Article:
A paradigm shift.
April 15, 2010 1:59 PM   Subscribe

How to correct a specific bad typing habit?

So I learned touch typing from 6th through 9th grades, using the usual typing tutor software they had back in the mid-nineties. It never occurred to me until very recently that I only ever use the left shift key - which now causes me a good deal of strain during long stretches of typing, from bending my hand all funny to capitalize any key that's right next to the left shift.

I would like to switch over to the 'correct' way in which you shift left for letters on the right side of the keyboard and vice versa.
Is there a typing trainer or other program which can specifically focus in on that without having to go back to the very beginning? I try to focus in on it but I do so much typing in a day it's not really possible to be cognizant of it all the time.
posted by SassHat to Computers & Internet (9 answers total) 4 users marked this as a favorite
My suggestion (mostly because it would be free) would be to practice typing sentences that begin with letters on the left side of the keyboard (Q, W, E, A, S, D, C, etc.) and include lots of proper names.

As in, "William gave Apple Store gift cards to Esther, David, and Carl." Write up a bunch of those and then practice typing them. Maybe put a piece of tape or sandpaper on the left shift key so that you remember not use it.

Typing is more about muscle memory than anything else, IMO. It would probably only take a couple hours to form a new habit.
posted by mudpuppie at 2:18 PM on April 15, 2010 [1 favorite]

Seconding mudpuppie, the habit can be unlearned, the new habit can be learned.

In my typing class, 8th grade, about 50 years ago, I was taught to put two spaces after a sentence-ending period. So I did, ever since. Recently an editor expressed annoyance at having to fix this, since his site style (and I guess everybody in the post-typewriter era) requires two spaces. About a day's worth of concentration and I undid a half-century habit, and I'm a one-space man, now.
posted by beagle at 2:30 PM on April 15, 2010 [2 favorites]

It is good that you are doing this.

I lost the habit when I had to retrain my muscle memory anyway, on switching to a new ergonomic keyboard. Just an idea if you were thinking of doing this anyway.
posted by grouse at 2:31 PM on April 15, 2010

It's very difficult to get in the habit of using the right shift. Why? Because the right shift isn't well-standardized, and ends up in different places on different keyboards. My work keyboard, my coding keyboard, and my laptop keyboard all have the right shift in different places - right below the Enter, next to the right Control, and to the left of the Backslash. Moreover, this problem is exacerbated by the fact that often the Enter key is exactly where one might think the right shift key would be. It's not usually a big deal if you're typing along and you accidentally mash the Caps Lock key when you meant to push the Shift - you can just go back a little and unlock the Caps. But if you accidentally mash the Enter key, you've added a new line, and it's more visually jarring - moreover, if you're on a command line, you might have executed a command on accident, and that's not a good thing.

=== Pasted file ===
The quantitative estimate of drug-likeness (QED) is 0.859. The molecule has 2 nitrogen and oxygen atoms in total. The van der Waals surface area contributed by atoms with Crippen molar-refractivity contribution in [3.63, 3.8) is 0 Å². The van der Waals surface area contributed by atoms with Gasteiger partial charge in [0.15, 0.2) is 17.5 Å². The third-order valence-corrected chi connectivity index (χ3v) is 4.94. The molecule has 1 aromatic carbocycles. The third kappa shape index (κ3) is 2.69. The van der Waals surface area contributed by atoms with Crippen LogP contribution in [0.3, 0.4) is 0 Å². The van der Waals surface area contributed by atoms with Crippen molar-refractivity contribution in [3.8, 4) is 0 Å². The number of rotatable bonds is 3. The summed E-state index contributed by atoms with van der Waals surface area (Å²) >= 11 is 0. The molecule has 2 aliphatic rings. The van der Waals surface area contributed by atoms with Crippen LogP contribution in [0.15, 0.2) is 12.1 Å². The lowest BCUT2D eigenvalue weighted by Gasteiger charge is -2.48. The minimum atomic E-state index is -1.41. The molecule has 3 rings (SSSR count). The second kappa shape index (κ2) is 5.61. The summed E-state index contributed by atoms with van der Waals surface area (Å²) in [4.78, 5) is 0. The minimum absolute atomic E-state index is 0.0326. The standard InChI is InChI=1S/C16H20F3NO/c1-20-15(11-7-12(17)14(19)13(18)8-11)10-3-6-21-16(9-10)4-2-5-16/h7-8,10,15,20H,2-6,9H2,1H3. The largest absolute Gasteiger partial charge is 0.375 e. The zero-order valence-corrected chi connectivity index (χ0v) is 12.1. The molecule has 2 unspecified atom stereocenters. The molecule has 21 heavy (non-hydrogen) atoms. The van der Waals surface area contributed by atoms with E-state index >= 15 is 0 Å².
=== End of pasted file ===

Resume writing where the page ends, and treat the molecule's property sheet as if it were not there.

I imagine you might be able to work on breaking this habit if you tried typing only with your right hand, though. I don't know.
posted by koeselitz at 3:43 PM on April 15, 2010

When I notice myself slacking off of the right-shift, I consciously slow down my typing so that I have time to notice that I'm doing the left-hand spread (or finger-fork, or however you do it) and stop myself. Most of the retraining has actually been in the letter combinations I associated with left-only shifting, and certain three-letter strings get flubbed while I'm transitioning to capitalizing from the right.
posted by rhizome at 3:49 PM on April 15, 2010

(On many layouts, too, the right shift key is farther from the normal right-pinky position than the left shift key is from the normal left-pinky position. 'Nother reason it's a hard habit to break in my experience.)
posted by nebulawindphone at 5:20 PM on April 15, 2010

I'm seconding mudpuppy. Also, if that doesn't work alone try coupling it with the removal of your left shift key. You have not choice but use the right.
posted by shesaysgo at 7:41 PM on April 15, 2010

requires two spaces

Belated fix: requires one space...
posted by beagle at 7:43 PM on April 15, 2010

Remove the left shift key. Or disable it in software. You'll be forced to use the right. Once you've just started getting comfy with just using the right, add it back.
posted by Brian Puccio at 7:16 AM on April 16, 2010 [1 favorite]

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